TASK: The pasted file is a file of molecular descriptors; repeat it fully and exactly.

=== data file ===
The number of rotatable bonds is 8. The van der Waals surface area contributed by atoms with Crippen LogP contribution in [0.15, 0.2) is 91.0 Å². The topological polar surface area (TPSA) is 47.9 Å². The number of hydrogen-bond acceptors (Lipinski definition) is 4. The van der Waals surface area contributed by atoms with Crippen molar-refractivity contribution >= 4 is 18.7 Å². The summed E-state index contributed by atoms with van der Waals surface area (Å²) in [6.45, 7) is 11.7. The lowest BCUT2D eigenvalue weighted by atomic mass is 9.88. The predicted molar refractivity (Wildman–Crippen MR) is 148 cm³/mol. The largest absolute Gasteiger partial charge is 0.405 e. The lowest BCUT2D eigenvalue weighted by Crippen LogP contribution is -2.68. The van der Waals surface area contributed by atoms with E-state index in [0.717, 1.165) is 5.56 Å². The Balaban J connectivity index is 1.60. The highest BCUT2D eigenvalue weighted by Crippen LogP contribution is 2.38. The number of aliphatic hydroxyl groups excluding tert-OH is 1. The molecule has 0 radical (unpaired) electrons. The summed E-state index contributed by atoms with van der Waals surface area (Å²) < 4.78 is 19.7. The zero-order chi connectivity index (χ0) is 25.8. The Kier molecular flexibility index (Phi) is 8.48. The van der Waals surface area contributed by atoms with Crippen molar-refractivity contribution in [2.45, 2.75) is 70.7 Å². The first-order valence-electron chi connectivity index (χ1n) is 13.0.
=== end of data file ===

The number of rotatable bonds is 8. The van der Waals surface area contributed by atoms with Crippen LogP contribution in [0.15, 0.2) is 91.0 Å². The topological polar surface area (TPSA) is 47.9 Å². The number of hydrogen-bond acceptors (Lipinski definition) is 4. The van der Waals surface area contributed by atoms with Crippen molar-refractivity contribution >= 4 is 18.7 Å². The summed E-state index contributed by atoms with van der Waals surface area (Å²) in [6.45, 7) is 11.7. The lowest BCUT2D eigenvalue weighted by atomic mass is 9.88. The predicted molar refractivity (Wildman–Crippen MR) is 148 cm³/mol. The largest absolute Gasteiger partial charge is 0.405 e. The lowest BCUT2D eigenvalue weighted by Crippen LogP contribution is -2.68. The van der Waals surface area contributed by atoms with E-state index in [0.717, 1.165) is 5.56 Å². The Balaban J connectivity index is 1.60. The highest BCUT2D eigenvalue weighted by Crippen LogP contribution is 2.38. The number of aliphatic hydroxyl groups excluding tert-OH is 1. The molecule has 0 radical (unpaired) electrons. The summed E-state index contributed by atoms with van der Waals surface area (Å²) < 4.78 is 19.7. The zero-order chi connectivity index (χ0) is 25.8. The Kier molecular flexibility index (Phi) is 8.48. The van der Waals surface area contributed by atoms with Crippen molar-refractivity contribution in [2.45, 2.75) is 70.7 Å². The first-order valence-electron chi connectivity index (χ1n) is 13.0.